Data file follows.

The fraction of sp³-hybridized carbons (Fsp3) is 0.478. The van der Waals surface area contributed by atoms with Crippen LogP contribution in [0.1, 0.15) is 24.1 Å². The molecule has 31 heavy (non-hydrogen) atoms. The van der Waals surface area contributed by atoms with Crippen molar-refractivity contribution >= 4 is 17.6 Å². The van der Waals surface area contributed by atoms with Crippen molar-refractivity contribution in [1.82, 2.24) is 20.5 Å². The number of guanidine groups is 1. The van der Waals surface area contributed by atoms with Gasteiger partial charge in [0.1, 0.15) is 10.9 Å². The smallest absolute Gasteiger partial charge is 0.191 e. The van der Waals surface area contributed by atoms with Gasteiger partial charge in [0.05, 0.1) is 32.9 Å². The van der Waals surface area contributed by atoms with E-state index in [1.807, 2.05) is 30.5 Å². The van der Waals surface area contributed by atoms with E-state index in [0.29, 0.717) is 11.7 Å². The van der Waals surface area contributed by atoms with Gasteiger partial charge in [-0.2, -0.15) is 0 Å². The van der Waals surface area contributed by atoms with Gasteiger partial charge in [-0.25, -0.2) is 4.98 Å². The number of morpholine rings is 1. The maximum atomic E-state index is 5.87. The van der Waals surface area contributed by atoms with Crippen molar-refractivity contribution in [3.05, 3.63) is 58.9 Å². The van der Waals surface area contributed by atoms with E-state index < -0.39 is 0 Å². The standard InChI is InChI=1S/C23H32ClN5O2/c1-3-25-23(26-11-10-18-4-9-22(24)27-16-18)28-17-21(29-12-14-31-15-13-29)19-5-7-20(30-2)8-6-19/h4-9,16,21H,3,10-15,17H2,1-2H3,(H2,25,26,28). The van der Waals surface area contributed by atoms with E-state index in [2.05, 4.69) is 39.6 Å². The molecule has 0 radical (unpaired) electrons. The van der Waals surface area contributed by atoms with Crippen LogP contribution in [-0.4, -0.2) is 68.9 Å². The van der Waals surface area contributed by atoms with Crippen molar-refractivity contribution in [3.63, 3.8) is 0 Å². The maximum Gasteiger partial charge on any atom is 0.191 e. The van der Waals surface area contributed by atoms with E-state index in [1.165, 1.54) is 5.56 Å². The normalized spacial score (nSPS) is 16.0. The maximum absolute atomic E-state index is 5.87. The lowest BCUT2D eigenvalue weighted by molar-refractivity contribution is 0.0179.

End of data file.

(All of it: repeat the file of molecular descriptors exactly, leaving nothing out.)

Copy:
The fraction of sp³-hybridized carbons (Fsp3) is 0.478. The van der Waals surface area contributed by atoms with Crippen LogP contribution in [0.1, 0.15) is 24.1 Å². The molecule has 31 heavy (non-hydrogen) atoms. The van der Waals surface area contributed by atoms with Crippen molar-refractivity contribution >= 4 is 17.6 Å². The van der Waals surface area contributed by atoms with Crippen molar-refractivity contribution in [1.82, 2.24) is 20.5 Å². The number of guanidine groups is 1. The van der Waals surface area contributed by atoms with Gasteiger partial charge in [0.1, 0.15) is 10.9 Å². The smallest absolute Gasteiger partial charge is 0.191 e. The van der Waals surface area contributed by atoms with Gasteiger partial charge in [0.05, 0.1) is 32.9 Å². The van der Waals surface area contributed by atoms with E-state index in [1.807, 2.05) is 30.5 Å². The van der Waals surface area contributed by atoms with E-state index in [0.29, 0.717) is 11.7 Å². The van der Waals surface area contributed by atoms with Gasteiger partial charge in [-0.2, -0.15) is 0 Å². The van der Waals surface area contributed by atoms with Gasteiger partial charge in [-0.25, -0.2) is 4.98 Å². The number of morpholine rings is 1. The maximum atomic E-state index is 5.87. The van der Waals surface area contributed by atoms with Crippen molar-refractivity contribution in [3.05, 3.63) is 58.9 Å². The van der Waals surface area contributed by atoms with E-state index < -0.39 is 0 Å². The standard InChI is InChI=1S/C23H32ClN5O2/c1-3-25-23(26-11-10-18-4-9-22(24)27-16-18)28-17-21(29-12-14-31-15-13-29)19-5-7-20(30-2)8-6-19/h4-9,16,21H,3,10-15,17H2,1-2H3,(H2,25,26,28). The van der Waals surface area contributed by atoms with E-state index in [2.05, 4.69) is 39.6 Å². The molecule has 0 radical (unpaired) electrons. The van der Waals surface area contributed by atoms with Crippen LogP contribution in [-0.4, -0.2) is 68.9 Å². The van der Waals surface area contributed by atoms with Crippen molar-refractivity contribution in [3.63, 3.8) is 0 Å². The maximum Gasteiger partial charge on any atom is 0.191 e. The van der Waals surface area contributed by atoms with E-state index in [1.165, 1.54) is 5.56 Å². The normalized spacial score (nSPS) is 16.0. The maximum absolute atomic E-state index is 5.87. The lowest BCUT2D eigenvalue weighted by molar-refractivity contribution is 0.0179.